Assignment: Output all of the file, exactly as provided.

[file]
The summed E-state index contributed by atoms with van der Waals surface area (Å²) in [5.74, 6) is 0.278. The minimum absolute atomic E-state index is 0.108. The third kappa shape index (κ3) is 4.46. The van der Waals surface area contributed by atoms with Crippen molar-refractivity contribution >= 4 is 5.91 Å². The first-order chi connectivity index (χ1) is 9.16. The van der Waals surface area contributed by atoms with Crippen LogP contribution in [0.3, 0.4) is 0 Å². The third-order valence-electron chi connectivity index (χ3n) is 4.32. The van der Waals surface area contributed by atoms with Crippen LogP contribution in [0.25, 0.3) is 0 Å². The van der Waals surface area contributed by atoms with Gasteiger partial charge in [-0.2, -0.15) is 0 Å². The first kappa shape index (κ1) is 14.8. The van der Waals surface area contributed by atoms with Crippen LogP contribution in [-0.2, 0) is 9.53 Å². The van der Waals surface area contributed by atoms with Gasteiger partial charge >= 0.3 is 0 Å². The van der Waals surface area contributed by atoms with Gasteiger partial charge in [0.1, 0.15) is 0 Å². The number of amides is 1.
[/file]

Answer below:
The summed E-state index contributed by atoms with van der Waals surface area (Å²) in [5.74, 6) is 0.278. The minimum absolute atomic E-state index is 0.108. The third kappa shape index (κ3) is 4.46. The van der Waals surface area contributed by atoms with Crippen molar-refractivity contribution >= 4 is 5.91 Å². The first-order chi connectivity index (χ1) is 9.16. The van der Waals surface area contributed by atoms with Crippen LogP contribution in [0.3, 0.4) is 0 Å². The third-order valence-electron chi connectivity index (χ3n) is 4.32. The van der Waals surface area contributed by atoms with Crippen LogP contribution in [0.25, 0.3) is 0 Å². The van der Waals surface area contributed by atoms with Gasteiger partial charge in [-0.2, -0.15) is 0 Å². The first kappa shape index (κ1) is 14.8. The van der Waals surface area contributed by atoms with Crippen LogP contribution in [-0.2, 0) is 9.53 Å². The van der Waals surface area contributed by atoms with Gasteiger partial charge >= 0.3 is 0 Å². The van der Waals surface area contributed by atoms with Gasteiger partial charge in [0.1, 0.15) is 0 Å². The number of amides is 1.